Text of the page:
Don’t be fooled by the well-adjusted stucco façade with double-height windows and bronze railings. The Annabelle Selldorf-designed Upper East Side home of Hauser & Wirth gallery is teeming with architectural chaos.
Rooms with torqued and bowed bones are frozen in various states of implosion, skeletal corridors contort into twisting volumes as they retreat into hut-like forms, and a hodgepodge of squat windows only impedes the view.
‘It’s things falling apart,’ says Rachel Khedoori. She is standing on the first floor of the townhouse, where her first New York exhibition with Hauser & Wirth has injected disorder into Selldorf’s elegantly proportioned spaces.
The Sydney-born, Los Angeles-based artist prefers to let her new work speak for itself but summarises the nearby sculptures—webby white thickets of welded, plaster-dipped brass rods that have the dynamism of doodled boxes come to life—simply and effectively: they are ‘architecture collapsing.’
Her theme of slippage continues on the gallery’s second floor, which is dedicated to photographs by Khedoori. The 44 untitled images, presented unframed so that they sit flush against the wall, are tightly cropped shots of domestic windows captured by the artist during a year’s worth of drives around Los Angeles.
‘These are places in LA that you would never see,’ she says.
Uniting the various shapes and materials is a stubborn opacity. Framed by morsels of graffiti, fencing, plant life, or blackened loops of long-abandoned Christmas lights, these glass apertures into the lives of others are obscured by striped bedsheets and Tyvek panels, wrought-iron bars and floral curtains, or blinding bounces of reflected light.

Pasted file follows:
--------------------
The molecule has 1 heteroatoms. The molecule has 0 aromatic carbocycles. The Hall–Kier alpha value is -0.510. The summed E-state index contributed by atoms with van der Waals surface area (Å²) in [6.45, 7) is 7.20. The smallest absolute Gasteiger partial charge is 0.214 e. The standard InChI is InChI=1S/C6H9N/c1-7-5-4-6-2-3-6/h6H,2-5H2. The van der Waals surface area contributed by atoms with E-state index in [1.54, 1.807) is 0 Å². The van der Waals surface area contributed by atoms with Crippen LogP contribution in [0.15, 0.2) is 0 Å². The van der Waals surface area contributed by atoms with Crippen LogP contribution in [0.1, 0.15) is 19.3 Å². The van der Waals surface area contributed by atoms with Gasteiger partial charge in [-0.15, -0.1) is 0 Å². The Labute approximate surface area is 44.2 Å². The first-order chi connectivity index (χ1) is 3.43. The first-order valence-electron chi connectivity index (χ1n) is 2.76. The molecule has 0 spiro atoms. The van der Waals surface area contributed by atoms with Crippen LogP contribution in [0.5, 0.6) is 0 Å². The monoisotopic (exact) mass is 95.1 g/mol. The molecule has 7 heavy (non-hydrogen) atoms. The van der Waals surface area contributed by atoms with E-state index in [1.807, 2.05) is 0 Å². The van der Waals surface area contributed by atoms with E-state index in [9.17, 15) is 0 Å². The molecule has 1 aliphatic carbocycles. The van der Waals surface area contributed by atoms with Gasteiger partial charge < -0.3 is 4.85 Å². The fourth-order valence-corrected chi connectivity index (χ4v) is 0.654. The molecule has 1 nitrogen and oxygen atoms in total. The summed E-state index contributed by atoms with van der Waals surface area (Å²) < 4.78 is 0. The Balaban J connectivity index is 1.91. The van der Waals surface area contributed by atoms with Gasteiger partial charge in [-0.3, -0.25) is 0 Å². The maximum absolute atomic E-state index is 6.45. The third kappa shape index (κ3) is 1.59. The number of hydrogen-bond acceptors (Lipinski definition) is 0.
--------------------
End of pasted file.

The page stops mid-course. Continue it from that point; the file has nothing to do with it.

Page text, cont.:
Such blockages leave the viewer to prowl the perimeter—scrutinising plaster and siding and house numbers, seeking meaning in shelved figurines that also turn their backs to the camera.
The play of inside and outside becomes both immersive and further complicated on the third floor, where two small rooms have been transformed into cinematic environments. In one, mylar mirrors act as shiny placeholders for windows and doors within a monochrome forest of photo-printed wallpaper. Across the hall, the first room is recapitulated on a suspended screen for a kind of slow-pan mise en abyme that is mesmerizing.
Khedoori’s installation, accomplished by recording a 360-degree projection of the wallpapered room using a mechanical turntable, adds a temporal element to her layered world. When set in motion, her destabilized, reflected, and tangled spaces become utterly moving.
Rachel Khedoori’s exhibition runs until 24 October at Hauser & Wirth New York, 69th Street.